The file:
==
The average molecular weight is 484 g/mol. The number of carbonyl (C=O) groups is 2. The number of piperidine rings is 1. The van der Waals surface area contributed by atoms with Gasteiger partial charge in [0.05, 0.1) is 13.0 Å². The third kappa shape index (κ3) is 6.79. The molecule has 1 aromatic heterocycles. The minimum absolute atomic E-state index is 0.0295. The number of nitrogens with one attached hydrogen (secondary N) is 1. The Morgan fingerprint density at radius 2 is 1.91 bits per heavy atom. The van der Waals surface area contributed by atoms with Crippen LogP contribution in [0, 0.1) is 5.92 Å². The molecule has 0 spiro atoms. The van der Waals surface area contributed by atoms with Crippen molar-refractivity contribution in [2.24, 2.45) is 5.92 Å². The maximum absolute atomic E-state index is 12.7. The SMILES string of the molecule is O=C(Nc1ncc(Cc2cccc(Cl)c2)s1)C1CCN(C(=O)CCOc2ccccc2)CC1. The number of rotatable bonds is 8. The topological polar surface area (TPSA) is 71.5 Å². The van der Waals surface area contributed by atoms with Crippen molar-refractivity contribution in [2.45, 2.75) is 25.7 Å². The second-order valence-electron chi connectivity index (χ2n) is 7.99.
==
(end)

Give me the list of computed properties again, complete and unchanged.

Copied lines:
The average molecular weight is 484 g/mol. The number of carbonyl (C=O) groups is 2. The number of piperidine rings is 1. The van der Waals surface area contributed by atoms with Gasteiger partial charge in [0.05, 0.1) is 13.0 Å². The third kappa shape index (κ3) is 6.79. The molecule has 1 aromatic heterocycles. The minimum absolute atomic E-state index is 0.0295. The number of nitrogens with one attached hydrogen (secondary N) is 1. The Morgan fingerprint density at radius 2 is 1.91 bits per heavy atom. The van der Waals surface area contributed by atoms with Crippen LogP contribution in [0, 0.1) is 5.92 Å². The molecule has 0 spiro atoms. The van der Waals surface area contributed by atoms with Crippen molar-refractivity contribution in [2.24, 2.45) is 5.92 Å². The maximum absolute atomic E-state index is 12.7. The SMILES string of the molecule is O=C(Nc1ncc(Cc2cccc(Cl)c2)s1)C1CCN(C(=O)CCOc2ccccc2)CC1. The number of rotatable bonds is 8. The topological polar surface area (TPSA) is 71.5 Å². The van der Waals surface area contributed by atoms with Crippen molar-refractivity contribution in [2.45, 2.75) is 25.7 Å². The second-order valence-electron chi connectivity index (χ2n) is 7.99.